The cycle of generations provides a species with adaptability on a genetic level, so enabling human immortality would shutdown humanity’s biological adaptation engine, which would eliminate our species’ natural ability to adapt genetically to change and eliminate our species’ natural ability to recover from a sufficient catastrophe.  With our natural adaptation engine shutdown, the entire burden of adaptation would then fall upon the shoulders of scientists.  The question becomes whether to continue with an adaptive engine evolved over millions of years, or to gamble the future survival of our species entirely on a body of knowledge which is so much younger that its timeline is miniscule by comparison.  The human mind is a wonderfully powerful tool, but the collective of all human minds understands only a fraction of the mysteries which nature employs effortlessly.

Posted by Kris Notaro  on  08/18  at  08:27 PM


The point is, is that we will understand most everything about the universe, consciousness, world, and biology.

Posted by Sam Thursfield  on  08/20  at  11:22 AM

As someone who lives in the most overpopulated country in Europe, it seems an extraordinary suggestion that the most important thing for us to research is how to live longer. I would prefer a happier, more comfortable, and shorter existance.

Human population has quadrupled in the last 50 years and the rate of growth is still enourmously high. At what point do we stop? When all the forests have been cut down to grow food?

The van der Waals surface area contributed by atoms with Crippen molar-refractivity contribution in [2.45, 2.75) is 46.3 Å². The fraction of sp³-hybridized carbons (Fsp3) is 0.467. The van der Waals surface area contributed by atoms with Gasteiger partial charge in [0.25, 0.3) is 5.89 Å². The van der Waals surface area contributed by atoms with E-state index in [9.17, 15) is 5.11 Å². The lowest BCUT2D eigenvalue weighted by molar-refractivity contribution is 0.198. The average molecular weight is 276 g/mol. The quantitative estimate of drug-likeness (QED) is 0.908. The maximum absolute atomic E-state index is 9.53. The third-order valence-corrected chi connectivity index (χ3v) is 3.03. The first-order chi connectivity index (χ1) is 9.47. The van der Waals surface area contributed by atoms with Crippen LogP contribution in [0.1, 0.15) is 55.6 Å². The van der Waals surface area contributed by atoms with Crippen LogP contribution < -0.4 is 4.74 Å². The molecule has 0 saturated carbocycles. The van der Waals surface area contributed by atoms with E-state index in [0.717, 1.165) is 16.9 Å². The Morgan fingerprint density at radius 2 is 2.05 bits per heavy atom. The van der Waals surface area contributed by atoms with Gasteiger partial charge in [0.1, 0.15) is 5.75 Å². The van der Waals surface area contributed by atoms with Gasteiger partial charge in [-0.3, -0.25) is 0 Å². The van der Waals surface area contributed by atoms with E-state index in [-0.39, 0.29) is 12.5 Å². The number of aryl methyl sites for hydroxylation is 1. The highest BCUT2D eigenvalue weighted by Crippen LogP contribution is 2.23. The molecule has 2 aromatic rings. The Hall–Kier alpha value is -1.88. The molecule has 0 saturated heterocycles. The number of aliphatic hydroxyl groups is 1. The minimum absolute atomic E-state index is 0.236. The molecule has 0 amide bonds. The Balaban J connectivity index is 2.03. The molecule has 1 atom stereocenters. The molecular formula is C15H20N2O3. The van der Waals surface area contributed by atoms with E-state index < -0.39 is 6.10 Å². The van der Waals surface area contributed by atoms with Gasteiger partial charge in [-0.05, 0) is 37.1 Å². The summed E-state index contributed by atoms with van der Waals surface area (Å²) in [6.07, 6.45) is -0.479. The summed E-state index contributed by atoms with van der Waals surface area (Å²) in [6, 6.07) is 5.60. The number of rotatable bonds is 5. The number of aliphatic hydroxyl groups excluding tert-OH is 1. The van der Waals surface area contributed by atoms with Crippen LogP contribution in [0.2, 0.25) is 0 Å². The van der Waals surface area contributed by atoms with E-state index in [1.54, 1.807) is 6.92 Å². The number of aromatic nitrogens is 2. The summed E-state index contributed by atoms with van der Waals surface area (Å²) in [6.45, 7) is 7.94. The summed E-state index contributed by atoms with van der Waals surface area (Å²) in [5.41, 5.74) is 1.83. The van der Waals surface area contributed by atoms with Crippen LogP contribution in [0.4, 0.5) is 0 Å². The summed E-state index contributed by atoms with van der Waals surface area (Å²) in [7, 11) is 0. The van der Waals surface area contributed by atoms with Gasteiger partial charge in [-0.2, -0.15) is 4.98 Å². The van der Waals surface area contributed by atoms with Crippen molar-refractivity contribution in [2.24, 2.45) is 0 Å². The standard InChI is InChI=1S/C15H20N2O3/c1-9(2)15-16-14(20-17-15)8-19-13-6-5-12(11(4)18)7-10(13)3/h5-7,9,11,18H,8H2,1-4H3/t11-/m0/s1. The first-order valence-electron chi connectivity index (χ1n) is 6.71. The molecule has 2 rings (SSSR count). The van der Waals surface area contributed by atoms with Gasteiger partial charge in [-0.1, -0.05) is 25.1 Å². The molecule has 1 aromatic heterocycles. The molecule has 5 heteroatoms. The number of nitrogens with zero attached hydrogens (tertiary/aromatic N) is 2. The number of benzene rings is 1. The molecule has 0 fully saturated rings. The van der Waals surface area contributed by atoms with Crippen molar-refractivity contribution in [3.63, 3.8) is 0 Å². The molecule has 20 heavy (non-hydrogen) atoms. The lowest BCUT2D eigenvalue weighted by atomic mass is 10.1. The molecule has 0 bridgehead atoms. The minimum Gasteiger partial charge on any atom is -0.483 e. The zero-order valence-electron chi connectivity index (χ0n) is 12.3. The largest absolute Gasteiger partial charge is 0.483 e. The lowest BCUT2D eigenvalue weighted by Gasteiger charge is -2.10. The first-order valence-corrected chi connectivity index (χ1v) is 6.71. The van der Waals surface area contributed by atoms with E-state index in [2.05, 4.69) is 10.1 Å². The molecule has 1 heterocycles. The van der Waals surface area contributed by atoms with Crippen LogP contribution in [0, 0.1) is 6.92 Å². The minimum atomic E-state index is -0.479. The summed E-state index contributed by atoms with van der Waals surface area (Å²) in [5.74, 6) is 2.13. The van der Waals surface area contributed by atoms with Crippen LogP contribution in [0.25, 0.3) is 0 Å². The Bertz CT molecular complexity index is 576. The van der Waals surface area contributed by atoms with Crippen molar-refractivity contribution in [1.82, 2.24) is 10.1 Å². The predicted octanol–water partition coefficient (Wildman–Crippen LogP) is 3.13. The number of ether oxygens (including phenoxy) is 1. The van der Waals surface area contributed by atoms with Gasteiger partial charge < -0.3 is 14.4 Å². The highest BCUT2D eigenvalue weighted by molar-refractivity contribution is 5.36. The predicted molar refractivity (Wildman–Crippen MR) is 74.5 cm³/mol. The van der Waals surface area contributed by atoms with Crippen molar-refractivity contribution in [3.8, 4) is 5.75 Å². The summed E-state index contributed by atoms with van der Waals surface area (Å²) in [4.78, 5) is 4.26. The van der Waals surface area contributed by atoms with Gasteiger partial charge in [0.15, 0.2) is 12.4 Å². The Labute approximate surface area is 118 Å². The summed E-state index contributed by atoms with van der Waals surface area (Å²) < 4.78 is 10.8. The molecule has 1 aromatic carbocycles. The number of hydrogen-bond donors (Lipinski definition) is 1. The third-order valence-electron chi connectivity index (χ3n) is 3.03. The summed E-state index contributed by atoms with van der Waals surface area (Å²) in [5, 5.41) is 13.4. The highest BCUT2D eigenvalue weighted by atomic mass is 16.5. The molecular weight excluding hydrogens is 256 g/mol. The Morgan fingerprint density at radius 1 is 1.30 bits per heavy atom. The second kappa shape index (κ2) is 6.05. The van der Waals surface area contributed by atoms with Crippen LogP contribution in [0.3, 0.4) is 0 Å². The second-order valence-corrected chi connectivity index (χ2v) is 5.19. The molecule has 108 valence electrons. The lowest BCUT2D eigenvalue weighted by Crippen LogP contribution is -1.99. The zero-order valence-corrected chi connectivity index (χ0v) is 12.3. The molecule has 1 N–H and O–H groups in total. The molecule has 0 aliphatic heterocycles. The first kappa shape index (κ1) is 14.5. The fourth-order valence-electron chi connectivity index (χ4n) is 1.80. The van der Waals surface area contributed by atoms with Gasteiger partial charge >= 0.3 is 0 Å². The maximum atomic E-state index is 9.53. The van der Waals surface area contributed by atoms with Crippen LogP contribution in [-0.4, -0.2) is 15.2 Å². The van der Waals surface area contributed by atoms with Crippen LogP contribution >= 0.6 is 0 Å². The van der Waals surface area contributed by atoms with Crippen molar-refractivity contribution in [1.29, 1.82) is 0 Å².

Posted by Damion Lunin  on  08/20  at  01:25 PM


The notion that humanity has been close to understanding everything about the universe has been proclaimed by optimists several times throughout history, and each such proclamation has been followed by discoveries which demonstrated how little we actually know.  The pool of such humbling discoveries is inexhaustible.  Even if our body of knowledge [somehow] becomes infinite, there will still be an infinite remainder of things that we do not know.

Posted by Kris Notaro  on  08/21  at  12:48 AM


I do not understand your reasoning to think that there is “infinite” body of knowledge out there. Even Kuhn said that with each scientific paradigm we get closer and better to understanding the universe.

Posted by Damion Lunin  on  08/23  at  01:07 PM


Mathematics, the foundational layer of all science, contains not just one infinite-axiom theory, but an infinite number of infinite-axiom theories.  Throughout history mathematicians have devised purely abstract branches of mathematics with no practical application in sight, then decades later scientists discover that said previously impractial mathematical branch serves to accurately model an observed phenomenon.  History so far has demonstrated that even the most obscure and esoteric mathematics describe real-world phenomenon, and mathematics is an infinite body of knowledge.